Page last updated at 16:55 GMT, Tuesday, 4 December 2012

Organ transplantation debate

Health and Social Services Minister Lesley Griffiths introduced the human transplantation bill to the assembly on 4 December 2012.

If the measure becomes law, as is planned for 2015, consent for the donation of organs will be deemed given unless the deceased had expressly wished otherwise during his or her lifetime.

The health minister said that the measure is intended to increase the number of organs available for patients and encourage debate on the issue of donation.

She said: "Forty one people in Wales died last year waiting for organ transplant.

"Organ transplant is one of the most successful medical interventions."

Government officials claim that a change in the law could lead to 15 extra donors leaving around 45 more organs for transplant every year.

Conservative Health Spokesperson Darren Millar confirmed that his party supported the measure in principle, but emphasised the fact that the presumed consent system wouldn't increase donation rate on its own.

"Sweden has a lower donation rate than the UK and Spain attributes its high donation rates to processes that function on the back of legislation," he argued.

He also raised concerns about whether the legislation would be compatible with Muslim and Christian groups, and asked whether the health minister would consider a presumed opt-out for these communities.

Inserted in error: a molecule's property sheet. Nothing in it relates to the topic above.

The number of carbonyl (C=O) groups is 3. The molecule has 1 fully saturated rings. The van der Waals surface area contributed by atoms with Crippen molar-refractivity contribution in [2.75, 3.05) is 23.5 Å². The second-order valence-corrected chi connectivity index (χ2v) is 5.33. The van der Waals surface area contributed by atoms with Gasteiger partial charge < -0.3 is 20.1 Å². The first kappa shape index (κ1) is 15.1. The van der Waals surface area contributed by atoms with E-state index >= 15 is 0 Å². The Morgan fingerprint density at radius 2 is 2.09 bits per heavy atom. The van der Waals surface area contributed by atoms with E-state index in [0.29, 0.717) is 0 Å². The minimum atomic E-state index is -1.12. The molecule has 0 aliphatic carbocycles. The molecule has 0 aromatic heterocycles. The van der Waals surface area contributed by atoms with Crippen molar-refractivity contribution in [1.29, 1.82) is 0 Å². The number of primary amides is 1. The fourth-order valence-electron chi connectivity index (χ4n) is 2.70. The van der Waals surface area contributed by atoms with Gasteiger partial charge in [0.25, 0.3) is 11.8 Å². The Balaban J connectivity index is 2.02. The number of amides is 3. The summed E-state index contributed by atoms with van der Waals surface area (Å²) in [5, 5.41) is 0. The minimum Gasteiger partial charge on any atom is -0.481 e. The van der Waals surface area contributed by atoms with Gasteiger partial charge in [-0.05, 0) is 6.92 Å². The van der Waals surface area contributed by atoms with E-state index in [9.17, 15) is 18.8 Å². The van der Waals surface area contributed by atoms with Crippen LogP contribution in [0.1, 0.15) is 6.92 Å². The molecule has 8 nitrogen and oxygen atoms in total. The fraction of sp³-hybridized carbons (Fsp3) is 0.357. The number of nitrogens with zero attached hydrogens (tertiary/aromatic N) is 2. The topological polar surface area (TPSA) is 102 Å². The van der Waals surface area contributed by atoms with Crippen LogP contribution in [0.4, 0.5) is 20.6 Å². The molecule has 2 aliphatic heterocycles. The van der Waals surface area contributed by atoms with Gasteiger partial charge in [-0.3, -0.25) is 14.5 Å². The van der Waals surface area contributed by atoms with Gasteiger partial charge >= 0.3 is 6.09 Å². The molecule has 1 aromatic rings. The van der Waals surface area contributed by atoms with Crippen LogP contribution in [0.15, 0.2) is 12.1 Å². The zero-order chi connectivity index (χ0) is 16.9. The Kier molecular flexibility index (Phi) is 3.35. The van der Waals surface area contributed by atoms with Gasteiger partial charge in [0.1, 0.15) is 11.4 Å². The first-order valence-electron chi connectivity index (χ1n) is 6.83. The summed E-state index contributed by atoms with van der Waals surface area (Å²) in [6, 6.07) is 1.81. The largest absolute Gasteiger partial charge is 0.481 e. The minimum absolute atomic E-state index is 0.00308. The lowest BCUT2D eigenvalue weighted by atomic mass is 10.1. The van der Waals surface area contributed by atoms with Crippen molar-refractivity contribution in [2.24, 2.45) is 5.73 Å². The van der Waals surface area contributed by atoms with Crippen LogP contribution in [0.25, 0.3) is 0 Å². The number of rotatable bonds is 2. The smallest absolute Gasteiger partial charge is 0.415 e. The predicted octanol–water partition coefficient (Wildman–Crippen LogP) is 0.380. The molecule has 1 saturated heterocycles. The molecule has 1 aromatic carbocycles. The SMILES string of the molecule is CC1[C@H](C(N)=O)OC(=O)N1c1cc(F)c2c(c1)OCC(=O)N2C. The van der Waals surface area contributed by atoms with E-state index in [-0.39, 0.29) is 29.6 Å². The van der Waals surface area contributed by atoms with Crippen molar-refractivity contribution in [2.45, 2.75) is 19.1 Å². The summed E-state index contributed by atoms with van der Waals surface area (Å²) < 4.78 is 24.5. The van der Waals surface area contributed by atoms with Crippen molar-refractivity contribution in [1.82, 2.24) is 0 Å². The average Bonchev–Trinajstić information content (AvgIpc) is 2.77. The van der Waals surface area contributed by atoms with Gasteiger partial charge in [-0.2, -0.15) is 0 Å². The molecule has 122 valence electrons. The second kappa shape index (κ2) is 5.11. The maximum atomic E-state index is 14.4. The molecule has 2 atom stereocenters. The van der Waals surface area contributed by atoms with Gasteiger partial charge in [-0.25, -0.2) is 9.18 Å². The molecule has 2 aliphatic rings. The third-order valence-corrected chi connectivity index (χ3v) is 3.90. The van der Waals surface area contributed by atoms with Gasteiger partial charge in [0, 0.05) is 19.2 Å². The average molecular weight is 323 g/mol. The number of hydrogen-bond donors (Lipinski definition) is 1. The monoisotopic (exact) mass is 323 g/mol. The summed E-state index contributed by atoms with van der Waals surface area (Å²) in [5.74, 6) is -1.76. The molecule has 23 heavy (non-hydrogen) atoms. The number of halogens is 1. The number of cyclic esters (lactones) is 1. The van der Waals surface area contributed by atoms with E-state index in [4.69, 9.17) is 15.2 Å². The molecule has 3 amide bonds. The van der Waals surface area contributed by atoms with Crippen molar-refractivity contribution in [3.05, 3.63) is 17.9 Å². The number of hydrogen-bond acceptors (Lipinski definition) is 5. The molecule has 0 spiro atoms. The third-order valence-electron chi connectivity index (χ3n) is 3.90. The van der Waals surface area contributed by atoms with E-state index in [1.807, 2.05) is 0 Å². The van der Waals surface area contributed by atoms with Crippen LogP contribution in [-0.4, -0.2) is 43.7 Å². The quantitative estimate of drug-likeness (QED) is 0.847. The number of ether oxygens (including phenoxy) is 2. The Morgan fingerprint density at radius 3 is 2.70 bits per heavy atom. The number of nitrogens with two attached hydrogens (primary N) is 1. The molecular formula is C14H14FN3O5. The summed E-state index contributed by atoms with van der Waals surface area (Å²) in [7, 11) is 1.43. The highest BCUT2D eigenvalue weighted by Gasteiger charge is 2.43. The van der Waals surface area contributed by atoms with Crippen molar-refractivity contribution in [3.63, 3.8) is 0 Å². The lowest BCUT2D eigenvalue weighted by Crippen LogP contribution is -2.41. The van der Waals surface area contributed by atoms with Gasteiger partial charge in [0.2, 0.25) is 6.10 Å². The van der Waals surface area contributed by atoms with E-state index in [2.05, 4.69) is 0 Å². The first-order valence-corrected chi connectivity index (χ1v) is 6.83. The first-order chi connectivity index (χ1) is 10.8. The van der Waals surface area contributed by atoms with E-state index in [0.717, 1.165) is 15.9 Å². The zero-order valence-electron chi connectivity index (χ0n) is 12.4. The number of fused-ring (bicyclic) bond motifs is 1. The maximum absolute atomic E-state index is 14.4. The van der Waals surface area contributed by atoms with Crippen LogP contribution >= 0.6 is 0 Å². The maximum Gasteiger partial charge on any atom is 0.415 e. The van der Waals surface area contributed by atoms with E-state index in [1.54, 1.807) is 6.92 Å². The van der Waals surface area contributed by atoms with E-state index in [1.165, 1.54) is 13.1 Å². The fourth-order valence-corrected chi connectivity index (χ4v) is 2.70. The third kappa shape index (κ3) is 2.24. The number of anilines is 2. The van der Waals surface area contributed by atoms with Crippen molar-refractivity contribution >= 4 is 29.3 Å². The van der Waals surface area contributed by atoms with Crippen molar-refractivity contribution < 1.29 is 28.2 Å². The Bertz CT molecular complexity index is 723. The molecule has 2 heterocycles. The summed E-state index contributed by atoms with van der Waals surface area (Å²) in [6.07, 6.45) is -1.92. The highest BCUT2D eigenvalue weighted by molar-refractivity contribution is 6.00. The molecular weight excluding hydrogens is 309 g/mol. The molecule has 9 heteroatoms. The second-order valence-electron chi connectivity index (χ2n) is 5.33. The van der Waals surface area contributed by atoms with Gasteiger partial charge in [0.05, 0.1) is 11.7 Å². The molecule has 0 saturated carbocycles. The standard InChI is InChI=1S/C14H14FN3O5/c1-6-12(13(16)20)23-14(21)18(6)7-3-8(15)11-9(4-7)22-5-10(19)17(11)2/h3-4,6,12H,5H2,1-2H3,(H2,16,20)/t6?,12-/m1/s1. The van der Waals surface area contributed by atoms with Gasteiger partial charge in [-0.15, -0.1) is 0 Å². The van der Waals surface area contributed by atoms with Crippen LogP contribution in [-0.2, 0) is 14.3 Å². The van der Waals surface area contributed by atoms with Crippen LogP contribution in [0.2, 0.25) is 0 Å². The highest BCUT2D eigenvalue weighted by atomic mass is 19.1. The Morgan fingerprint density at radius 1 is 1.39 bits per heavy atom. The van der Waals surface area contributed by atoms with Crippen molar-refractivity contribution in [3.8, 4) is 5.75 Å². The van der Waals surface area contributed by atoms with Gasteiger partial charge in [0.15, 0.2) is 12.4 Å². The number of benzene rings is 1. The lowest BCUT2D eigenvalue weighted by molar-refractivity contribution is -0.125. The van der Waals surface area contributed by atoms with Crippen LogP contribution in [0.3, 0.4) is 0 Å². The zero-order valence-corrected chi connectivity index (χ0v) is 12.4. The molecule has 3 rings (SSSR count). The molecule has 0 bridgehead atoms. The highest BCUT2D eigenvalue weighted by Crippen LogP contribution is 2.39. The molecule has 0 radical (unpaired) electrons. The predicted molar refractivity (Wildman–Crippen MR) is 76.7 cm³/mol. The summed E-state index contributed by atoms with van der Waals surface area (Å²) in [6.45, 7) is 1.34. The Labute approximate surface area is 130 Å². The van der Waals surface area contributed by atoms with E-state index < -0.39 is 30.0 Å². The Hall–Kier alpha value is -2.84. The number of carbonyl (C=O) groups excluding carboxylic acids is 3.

Ms Griffiths didn't accept Mr Millar's concerns, claiming that a member of the Muslim community had told her that a "load of rubbish" was being talked about organ donation within his community.

Liberal Democrat Health Spokesperson Kirsty Williams and Plaid Cymru Health Spokesperson Elin Jones expressed their support for the measure, but both warned that infrastructural work also needed to be done to ensure that the measure succeeded in its stated intention to increase the amount or organs available for transplant.

Monmouth AM Nick Ramsay expressed concern at the fact that families of the deceased would not be given a veto over consent.

In response, Ms Griffiths gave her assurances that due weight would be given to the wishes of the family.

AMs also considered a draft order relating to water supply.

The order is intended to allow inspectors to recover the cost of work undertaken in relation to water supplies from water suppliers and was passed unanimously.


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